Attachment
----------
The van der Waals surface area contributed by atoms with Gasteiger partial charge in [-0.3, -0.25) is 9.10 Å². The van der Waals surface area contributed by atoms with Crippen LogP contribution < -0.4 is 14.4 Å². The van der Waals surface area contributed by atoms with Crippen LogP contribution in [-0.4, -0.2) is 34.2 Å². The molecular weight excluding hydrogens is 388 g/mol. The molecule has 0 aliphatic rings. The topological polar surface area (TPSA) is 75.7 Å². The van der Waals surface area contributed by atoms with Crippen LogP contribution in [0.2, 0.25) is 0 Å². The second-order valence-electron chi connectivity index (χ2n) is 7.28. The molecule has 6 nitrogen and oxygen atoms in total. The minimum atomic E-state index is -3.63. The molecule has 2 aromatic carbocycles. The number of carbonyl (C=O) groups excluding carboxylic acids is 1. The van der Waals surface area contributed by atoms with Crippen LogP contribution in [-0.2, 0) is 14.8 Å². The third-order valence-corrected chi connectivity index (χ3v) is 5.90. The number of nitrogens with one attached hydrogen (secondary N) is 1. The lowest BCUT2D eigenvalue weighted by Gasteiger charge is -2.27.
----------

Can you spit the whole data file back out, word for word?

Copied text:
The van der Waals surface area contributed by atoms with Gasteiger partial charge in [-0.3, -0.25) is 9.10 Å². The van der Waals surface area contributed by atoms with Crippen LogP contribution < -0.4 is 14.4 Å². The van der Waals surface area contributed by atoms with Crippen LogP contribution in [-0.4, -0.2) is 34.2 Å². The molecular weight excluding hydrogens is 388 g/mol. The molecule has 0 aliphatic rings. The topological polar surface area (TPSA) is 75.7 Å². The van der Waals surface area contributed by atoms with Crippen LogP contribution in [0.2, 0.25) is 0 Å². The second-order valence-electron chi connectivity index (χ2n) is 7.28. The molecule has 6 nitrogen and oxygen atoms in total. The minimum atomic E-state index is -3.63. The molecule has 2 aromatic carbocycles. The number of carbonyl (C=O) groups excluding carboxylic acids is 1. The van der Waals surface area contributed by atoms with Crippen LogP contribution in [-0.2, 0) is 14.8 Å². The third-order valence-corrected chi connectivity index (χ3v) is 5.90. The number of nitrogens with one attached hydrogen (secondary N) is 1. The lowest BCUT2D eigenvalue weighted by Gasteiger charge is -2.27.